Dr. M.J. Bazos, Patient Handout

About Your Diagnosis
Hyperaldosteronism is a syndrome of high blood pressure and low blood potassium levels caused by an excess of the natural mineralocorticoid called aldosterone. Aldosterone is a hormone normally produced by two small glands sitting atop the kidneys called the adrenal glands. There are two main types of hyperaldosteronism, primary and secondary. Primary hyperaldosteronism means that the extra aldosterone being produced arises from the adrenal gland. This is usually caused by a tumor of a single adrenal gland that overproduces aldosterone. This is also known as Conn’s syndrome. More than 95% of the cases of Conn’s syndrome are benign. Rarely, however, these tumors may be malignant. Primary hyperaldosteronism may also be caused by a condition known as bilateral adrenal hyperplasia in which both adrenal glands are overproducing aldosterone. Researchers do not know the reason why this disorder occurs. Secondary hyperaldosteronism may be caused by a variety of conditions outside of the adrenal gland, such as congestive heart failure, liver failure, kidney disease, and dehydration, or caused by certain medicines such as diuretics or fludrocortisone. Hyperaldosteronism is relatively uncommon but still accounts for about 0.5% of cases of hypertension in the United States. Hyperaldosteronism is suspected in patients with high blood pressure and low blood potassium levels, because aldosterone’s normal function is to increase sodium and fluid in the bloodstream and to increase potassium excretion in the kidney. Elevated aldosterone levels can be measured in the blood or urine. A special blood test called plasma renin activity (PRA) is measured to distinguish between primary hyperaldosteronism (low PRA) and secondary hyperaldosteronism (high PRA). If primary hyperaldosteronism is diagnosed, special testing by an endocrinologist is then needed to distinguish an adenoma from bilateral hyperplasia. Once all the biochemical testing is completed, a computed tomography (CT) scan of the abdomen may be performed to confirm the location of the disease. Sometimes other special radiologic techniques are needed as well. Hyperaldosteronism is curable by surgery if the cause is a single adenoma. Bilateral adrenal hyperplasia is not curable without removing both adrenal glands. This may cause more side effects than the patient was experiencing with hyperaldosteronism. Therefore, these patients are treated with medication whenever possible. Secondary causes of hyperaldosteronism are treated by treating whatever condition is leading to the elevated aldosterone levels.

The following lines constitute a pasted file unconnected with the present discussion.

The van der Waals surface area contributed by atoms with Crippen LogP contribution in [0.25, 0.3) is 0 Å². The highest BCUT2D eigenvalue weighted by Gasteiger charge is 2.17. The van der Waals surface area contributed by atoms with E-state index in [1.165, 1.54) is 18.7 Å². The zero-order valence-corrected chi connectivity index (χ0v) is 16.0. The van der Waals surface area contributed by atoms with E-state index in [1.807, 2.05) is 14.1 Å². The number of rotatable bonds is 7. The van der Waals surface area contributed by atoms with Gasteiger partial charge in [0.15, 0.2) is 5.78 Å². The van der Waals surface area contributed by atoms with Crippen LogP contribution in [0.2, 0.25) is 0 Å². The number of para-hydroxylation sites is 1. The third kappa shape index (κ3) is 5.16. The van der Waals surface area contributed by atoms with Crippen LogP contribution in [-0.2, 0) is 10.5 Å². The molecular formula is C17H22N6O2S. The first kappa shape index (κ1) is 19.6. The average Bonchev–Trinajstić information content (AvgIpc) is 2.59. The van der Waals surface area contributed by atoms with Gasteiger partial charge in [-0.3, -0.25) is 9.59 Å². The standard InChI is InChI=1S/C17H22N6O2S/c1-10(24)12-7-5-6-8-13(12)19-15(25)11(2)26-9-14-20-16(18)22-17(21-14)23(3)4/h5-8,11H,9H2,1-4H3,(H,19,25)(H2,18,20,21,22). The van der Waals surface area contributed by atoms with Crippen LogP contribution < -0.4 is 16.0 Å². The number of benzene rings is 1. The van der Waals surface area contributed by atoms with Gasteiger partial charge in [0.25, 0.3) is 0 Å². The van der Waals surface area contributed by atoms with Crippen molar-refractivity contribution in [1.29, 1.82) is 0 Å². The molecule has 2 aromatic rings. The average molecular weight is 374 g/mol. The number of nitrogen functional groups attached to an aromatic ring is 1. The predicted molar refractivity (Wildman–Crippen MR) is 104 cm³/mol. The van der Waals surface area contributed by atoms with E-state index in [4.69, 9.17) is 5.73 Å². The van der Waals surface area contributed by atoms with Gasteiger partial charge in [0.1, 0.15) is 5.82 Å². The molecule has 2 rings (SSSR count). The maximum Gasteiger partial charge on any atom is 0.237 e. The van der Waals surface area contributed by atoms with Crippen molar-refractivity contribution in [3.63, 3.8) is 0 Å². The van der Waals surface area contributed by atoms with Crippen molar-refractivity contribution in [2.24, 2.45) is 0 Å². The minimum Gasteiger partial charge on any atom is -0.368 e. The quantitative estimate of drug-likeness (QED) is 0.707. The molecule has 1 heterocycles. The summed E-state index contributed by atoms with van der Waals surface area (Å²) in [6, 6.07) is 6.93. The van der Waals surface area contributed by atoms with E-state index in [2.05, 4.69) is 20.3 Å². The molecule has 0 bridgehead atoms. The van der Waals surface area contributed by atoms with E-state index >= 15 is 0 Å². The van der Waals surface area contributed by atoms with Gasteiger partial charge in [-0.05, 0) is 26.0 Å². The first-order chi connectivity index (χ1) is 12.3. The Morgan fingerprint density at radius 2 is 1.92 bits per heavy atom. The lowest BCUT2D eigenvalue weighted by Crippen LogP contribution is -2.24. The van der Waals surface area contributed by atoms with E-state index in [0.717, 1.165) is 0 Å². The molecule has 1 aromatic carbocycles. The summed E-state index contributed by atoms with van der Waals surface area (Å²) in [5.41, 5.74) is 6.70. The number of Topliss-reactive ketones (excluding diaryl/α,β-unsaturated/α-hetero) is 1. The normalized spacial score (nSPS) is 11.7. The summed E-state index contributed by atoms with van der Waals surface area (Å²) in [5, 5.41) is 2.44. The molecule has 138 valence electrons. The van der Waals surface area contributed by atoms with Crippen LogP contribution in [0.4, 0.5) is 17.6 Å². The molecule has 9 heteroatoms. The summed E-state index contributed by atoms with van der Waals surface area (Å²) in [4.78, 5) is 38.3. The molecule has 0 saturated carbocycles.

Living With Your Diagnosis
High blood pressure, weakness, cramping, nausea, constipation, muscle spasm, and frequent urination may occur. Some patients may have no symptoms. Untreated hyperaldosteronism can lead to uncontrolled hypertension, which over time can be a risk factor for stroke or heart disease. Rarely, patients with a very low potassium level may be susceptible to arrhythmias, especially if they are taking the drug digitalis at the same time. Left untreated, very low potassium levels can lead to paralysis and even death caused by respiratory failure.

Bilateral adrenal hyperplasia is treated with spironolactone, a medication in the class of drugs known as potassium-sparing diuretics. This helps to maintain the blood potassium level in the normal range. Side effects from this medicine include gynecomastia (male breast development), impotence, and feelings of being tired, lethargic, and drowsy. Treatment for Conn’s syndrome involves surgical removal of the tumor. This can be complicated by bleeding, infection, low blood pressure, and high potassium levels after surgery. By pretreating with spironolactone before surgery, blood pressure and potassium levels are generally more stable. Secondary hyperaldosteronism is treated by treating the underlying cause.

The DOs
• Add 1/4 teaspoon of salt to each meal or take salt tablets as prescribed by your doctor for the special endocrine tests required to diagnose hyperaldosteronism.
• Tell your doctor if you have a history of congestive heart failure before beginning this high-salt diet.
• Take spironolactone preoperatively to minimize the low blood pressure and high potassium levels that can sometimes occur postoperatively.
• Find an experienced surgeon to remove the tumor.

The DON’Ts
• Don’t obtain radiology studies until your doctor knows whether you have a primary aldosteronoma, bilateral hyperplasia, or secondary hyperaldosteronism. This will prevent unnecessary procedures.
• Don’t let your potassium level fall below normal, especially if you are taking digitalis. This can predispose you to cardiac arrhythmias.

When to Call Your Doctor
• You have male breast development or impotence, nausea, drowsiness, or lethargy while taking spironolactone.
• You have excess cramps or palpitations. Your potassium level may be dangerously low.
• You feel extremely weak and tired or dizzy when you stand up. You may need extra hormone replacement postoperatively.